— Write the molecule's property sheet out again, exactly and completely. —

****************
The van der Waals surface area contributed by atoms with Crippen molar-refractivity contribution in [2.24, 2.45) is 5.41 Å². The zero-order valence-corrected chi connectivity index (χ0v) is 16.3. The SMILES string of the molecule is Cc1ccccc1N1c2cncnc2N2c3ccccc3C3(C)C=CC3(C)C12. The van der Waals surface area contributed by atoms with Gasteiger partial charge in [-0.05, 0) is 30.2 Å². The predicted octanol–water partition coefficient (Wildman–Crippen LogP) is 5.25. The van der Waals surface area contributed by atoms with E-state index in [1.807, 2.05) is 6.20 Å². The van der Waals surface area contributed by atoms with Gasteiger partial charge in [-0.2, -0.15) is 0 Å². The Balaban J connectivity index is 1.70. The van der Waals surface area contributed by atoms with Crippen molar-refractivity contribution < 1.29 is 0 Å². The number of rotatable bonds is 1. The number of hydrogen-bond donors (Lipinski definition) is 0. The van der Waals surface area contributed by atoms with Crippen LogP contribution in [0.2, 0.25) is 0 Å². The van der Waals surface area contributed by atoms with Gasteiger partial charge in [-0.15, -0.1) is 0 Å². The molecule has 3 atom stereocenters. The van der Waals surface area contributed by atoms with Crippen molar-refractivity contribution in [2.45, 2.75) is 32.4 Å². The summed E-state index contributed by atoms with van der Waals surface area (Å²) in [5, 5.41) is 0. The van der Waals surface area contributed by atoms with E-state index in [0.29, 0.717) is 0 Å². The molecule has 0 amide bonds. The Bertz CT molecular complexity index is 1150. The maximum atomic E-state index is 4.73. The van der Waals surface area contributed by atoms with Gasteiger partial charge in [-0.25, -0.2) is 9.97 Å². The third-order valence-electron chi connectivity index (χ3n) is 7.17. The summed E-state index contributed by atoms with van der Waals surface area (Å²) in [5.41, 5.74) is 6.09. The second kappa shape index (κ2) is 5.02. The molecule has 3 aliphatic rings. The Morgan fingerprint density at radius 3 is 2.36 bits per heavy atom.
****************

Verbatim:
The van der Waals surface area contributed by atoms with Crippen molar-refractivity contribution in [2.24, 2.45) is 5.41 Å². The zero-order valence-corrected chi connectivity index (χ0v) is 16.3. The SMILES string of the molecule is Cc1ccccc1N1c2cncnc2N2c3ccccc3C3(C)C=CC3(C)C12. The van der Waals surface area contributed by atoms with Gasteiger partial charge in [-0.05, 0) is 30.2 Å². The predicted octanol–water partition coefficient (Wildman–Crippen LogP) is 5.25. The van der Waals surface area contributed by atoms with E-state index in [1.807, 2.05) is 6.20 Å². The van der Waals surface area contributed by atoms with Gasteiger partial charge in [-0.2, -0.15) is 0 Å². The Balaban J connectivity index is 1.70. The van der Waals surface area contributed by atoms with Crippen molar-refractivity contribution < 1.29 is 0 Å². The number of rotatable bonds is 1. The number of hydrogen-bond donors (Lipinski definition) is 0. The van der Waals surface area contributed by atoms with Crippen LogP contribution in [0.2, 0.25) is 0 Å². The van der Waals surface area contributed by atoms with Gasteiger partial charge in [-0.15, -0.1) is 0 Å². The molecule has 3 atom stereocenters. The van der Waals surface area contributed by atoms with Crippen molar-refractivity contribution in [2.45, 2.75) is 32.4 Å². The summed E-state index contributed by atoms with van der Waals surface area (Å²) in [5, 5.41) is 0. The van der Waals surface area contributed by atoms with E-state index in [0.29, 0.717) is 0 Å². The molecule has 0 amide bonds. The Bertz CT molecular complexity index is 1150. The maximum atomic E-state index is 4.73. The van der Waals surface area contributed by atoms with Gasteiger partial charge in [-0.25, -0.2) is 9.97 Å². The third-order valence-electron chi connectivity index (χ3n) is 7.17. The summed E-state index contributed by atoms with van der Waals surface area (Å²) in [5.41, 5.74) is 6.09. The second kappa shape index (κ2) is 5.02. The molecule has 3 aliphatic rings. The Morgan fingerprint density at radius 3 is 2.36 bits per heavy atom.